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Re: screen-reader versus self-voicing app (was: Re: Screen-reader behaviour)

From: Charles McCathieNevile <chaals@opera.com>
Date: Thu, 13 Sep 2007 20:23:46 +0200
To: "public-html@w3.org" <public-html@w3.org>
Message-ID: <op.tylndu1dwxe0ny@widsith.local>

On Tue, 11 Sep 2007 20:22:25 +0200, T.V Raman <raman@google.com> wrote:

> +Gregory's summary though written in a nice logical progression
> starts with a couple of strong assumptions which leads to the
> conclusions he arrives at.
> I've used a self-voicing app -- Emacspeak -- for the last 12
> years, and everyone here who knows me knows that I am more than a
> casual computer user.

Emacspeak is a special case, in that it sits on top of emacs and indeed  
provides an entire voiced environment to work in. But as DaveP and Steve  
noted in different ways, there are a lot of places that are not prepared  
to support emacs - if you can't work in Windows, you're not in the real  
world, according to these people.

The users of emacspeak I know are all serious computr users, and skilled,  
and highly intelligent. They get a great environment, but it seems not to  
be something that most helpdesks are even qualified to support, which  
makes people nervous.

Lisa also made the excellent point that speech output is not just about  
vision impairment - someone else having clarified that there are people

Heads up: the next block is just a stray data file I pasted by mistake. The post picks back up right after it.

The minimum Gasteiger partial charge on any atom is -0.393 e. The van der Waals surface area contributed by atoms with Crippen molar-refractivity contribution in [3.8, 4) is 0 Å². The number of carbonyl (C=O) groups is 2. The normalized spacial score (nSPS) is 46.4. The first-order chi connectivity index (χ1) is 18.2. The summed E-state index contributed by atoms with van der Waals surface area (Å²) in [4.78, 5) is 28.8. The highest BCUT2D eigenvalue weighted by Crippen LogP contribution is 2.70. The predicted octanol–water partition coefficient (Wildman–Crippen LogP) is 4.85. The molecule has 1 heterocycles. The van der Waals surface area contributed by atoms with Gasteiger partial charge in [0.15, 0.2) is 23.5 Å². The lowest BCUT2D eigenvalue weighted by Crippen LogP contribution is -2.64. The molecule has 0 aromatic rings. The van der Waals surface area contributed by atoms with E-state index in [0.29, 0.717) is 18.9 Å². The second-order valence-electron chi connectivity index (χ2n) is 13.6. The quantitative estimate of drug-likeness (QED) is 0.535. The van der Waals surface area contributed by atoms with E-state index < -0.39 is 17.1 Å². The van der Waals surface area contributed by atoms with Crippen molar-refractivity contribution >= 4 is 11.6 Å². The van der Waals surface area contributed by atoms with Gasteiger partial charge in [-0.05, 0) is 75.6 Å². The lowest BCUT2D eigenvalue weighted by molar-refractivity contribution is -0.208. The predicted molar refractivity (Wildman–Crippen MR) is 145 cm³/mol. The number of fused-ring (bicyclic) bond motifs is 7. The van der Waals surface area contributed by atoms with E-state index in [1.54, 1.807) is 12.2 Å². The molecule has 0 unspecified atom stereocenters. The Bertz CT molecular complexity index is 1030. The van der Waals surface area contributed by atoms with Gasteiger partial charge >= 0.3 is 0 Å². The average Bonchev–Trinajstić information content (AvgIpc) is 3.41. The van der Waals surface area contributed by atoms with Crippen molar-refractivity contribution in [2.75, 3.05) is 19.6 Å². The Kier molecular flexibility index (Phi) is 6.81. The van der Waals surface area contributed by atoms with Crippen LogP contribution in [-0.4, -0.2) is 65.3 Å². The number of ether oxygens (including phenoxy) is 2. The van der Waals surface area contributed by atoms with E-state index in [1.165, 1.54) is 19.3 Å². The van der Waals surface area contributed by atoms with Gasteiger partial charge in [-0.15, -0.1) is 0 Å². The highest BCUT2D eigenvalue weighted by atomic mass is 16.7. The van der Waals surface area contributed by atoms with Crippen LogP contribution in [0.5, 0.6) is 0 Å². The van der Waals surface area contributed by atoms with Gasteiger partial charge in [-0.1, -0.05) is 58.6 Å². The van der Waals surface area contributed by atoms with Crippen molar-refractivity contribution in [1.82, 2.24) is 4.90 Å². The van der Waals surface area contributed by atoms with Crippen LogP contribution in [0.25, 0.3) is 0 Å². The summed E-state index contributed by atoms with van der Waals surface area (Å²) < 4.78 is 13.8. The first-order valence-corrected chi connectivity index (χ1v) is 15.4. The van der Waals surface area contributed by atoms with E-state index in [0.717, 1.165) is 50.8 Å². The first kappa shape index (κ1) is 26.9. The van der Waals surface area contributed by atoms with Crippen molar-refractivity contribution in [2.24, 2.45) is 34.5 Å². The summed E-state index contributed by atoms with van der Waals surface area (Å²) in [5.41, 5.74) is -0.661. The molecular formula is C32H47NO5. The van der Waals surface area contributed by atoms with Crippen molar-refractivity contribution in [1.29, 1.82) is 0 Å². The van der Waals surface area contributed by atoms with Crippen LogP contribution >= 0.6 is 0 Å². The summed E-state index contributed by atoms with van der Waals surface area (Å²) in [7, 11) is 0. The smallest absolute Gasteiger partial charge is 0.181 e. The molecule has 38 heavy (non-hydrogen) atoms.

who can see nothing, and people who can see very little, and they use the  
information in different ways.

I think it is fair to say that Gregory, in his quiet and retiring style,  
outlined what is the practical rule for a majority of completely blind  

It is important to remember that there are a lot of different use cases  
competing in accessibility (there are relatively few people who have ever  
come across deaf-blind computer users and know how they work with the web,  
and I am pretty surprised that even the brightest dyslexic people I know  
manage to follow enough of this group to contribute to it). When we get  
input from deaf users and deafness experts (people who know what they are  
talkiong about and have tested it), it will get even more interesting, I  



   Charles McCathieNevile, Opera Software: Standards Group
   hablo español  -  je parle français  -  jeg lærer norsk
chaals@opera.com   http://snapshot.opera.com - Kestrel (9.5α1)
Received on Thursday, 13 September 2007 18:23:54 UTC

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